Does it pay to have pet insurance?

Every pet owner is well aware of just how expensive vet bills can be and with no Medicare or similar scheme in place for pets, owners can find themselves unable to afford (or, at least, shocked at) the cost of expensive treatment.

Pet insurance can cover the cost of vet fees for treating illness or injury to your fur baby. Most vets recommend that owners take out pet insurance as they’ve witnessed first-hand when treatable animals have to be put down because their owners can’t afford the vet bills. But it’s not for everyone. Have a look at the pros and cons of pet insurance, and whether it's worth it in the long run for your furry friend.

PROS CONS
You’re spoilt for choice.
The huge variety of options available, ranging from the level of cover to the extras that are included, gives you plenty of scope to choose the best policy for your pet’s needs without breaking the bank.
Older pets can be hard to insure.
It’s best to insure your pets earlier rather than later because most insurers stipulate a maximum age for a new policy (usually nine years). Another benefit is that you’re less likely to have claims refused on the basis of pre-existing conditions.
Routine check-ups are often covered.
Many policies include up to $300 cover annually for regular visits to the vet. This means you can get dependable value for your premiums, instead of gambling your money on the possibility that something more serious may happen.
Exclusions will always apply.
Any pre-existing conditions your pet might have suffered from prior to being insured is unlikely to be covered. The fine print varies from policy to policy, so be sure to check the product disclosure statement (PDS), but the definition often extends to any condition your pet has ever been treated for.
You could save thousands.
A serious illness or injury can take a huge chunk out of your budget if you do not have pet insurance. Cruciate ligament damage, for example, is the most common reason why a dog may develop a lame hind leg, and the surgery for this can cost up to $8,500.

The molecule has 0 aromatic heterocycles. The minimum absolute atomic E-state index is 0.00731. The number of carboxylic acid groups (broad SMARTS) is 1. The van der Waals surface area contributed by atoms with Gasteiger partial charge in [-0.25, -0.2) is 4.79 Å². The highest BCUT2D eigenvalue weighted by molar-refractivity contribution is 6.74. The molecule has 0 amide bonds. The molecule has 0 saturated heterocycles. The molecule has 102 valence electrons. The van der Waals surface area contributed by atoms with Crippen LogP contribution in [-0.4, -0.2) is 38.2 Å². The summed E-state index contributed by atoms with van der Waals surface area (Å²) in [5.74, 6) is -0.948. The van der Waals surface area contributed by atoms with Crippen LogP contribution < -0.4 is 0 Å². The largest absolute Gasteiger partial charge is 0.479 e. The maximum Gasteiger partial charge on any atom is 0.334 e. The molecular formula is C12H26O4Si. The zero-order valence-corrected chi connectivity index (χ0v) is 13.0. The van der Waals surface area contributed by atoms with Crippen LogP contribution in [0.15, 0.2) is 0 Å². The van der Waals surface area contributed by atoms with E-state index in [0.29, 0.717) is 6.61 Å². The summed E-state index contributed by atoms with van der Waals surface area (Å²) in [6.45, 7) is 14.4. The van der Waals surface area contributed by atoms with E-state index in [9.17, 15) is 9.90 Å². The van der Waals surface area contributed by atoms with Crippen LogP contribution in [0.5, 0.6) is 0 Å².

There are limits to how much you can claim.
Ask your vet to estimate the costs of future treatments you may be liable for. Knowing the medical history of your pet, they will be able to give you an informed opinion about whether the claim limits and sub-limits on your policy will realistically cover your expenses.
Your pet will be in good hands if you’re unwell.
Many policies include cover for emergency boarding if you are hospitalised and there is nobody to look after your pet.
You’ll probably have to pay up front.
Although some vets agree to defer payment until your claim is finalised, it’s more common that you will have to settle the full account up front. You may be required to provide evidence about the cause of your pet’s condition, and this can also delay reimbursement.

What you should look for when comparing policies

When you’re doing a comparison of pet insurance policies, make sure to compare the following features:

  • Cooling-off period. How long do you have from the policy commencement date to make sure that you are happy with the features of your policy? A longer cooling-off period gives you more time to change your mind about cover should you need to.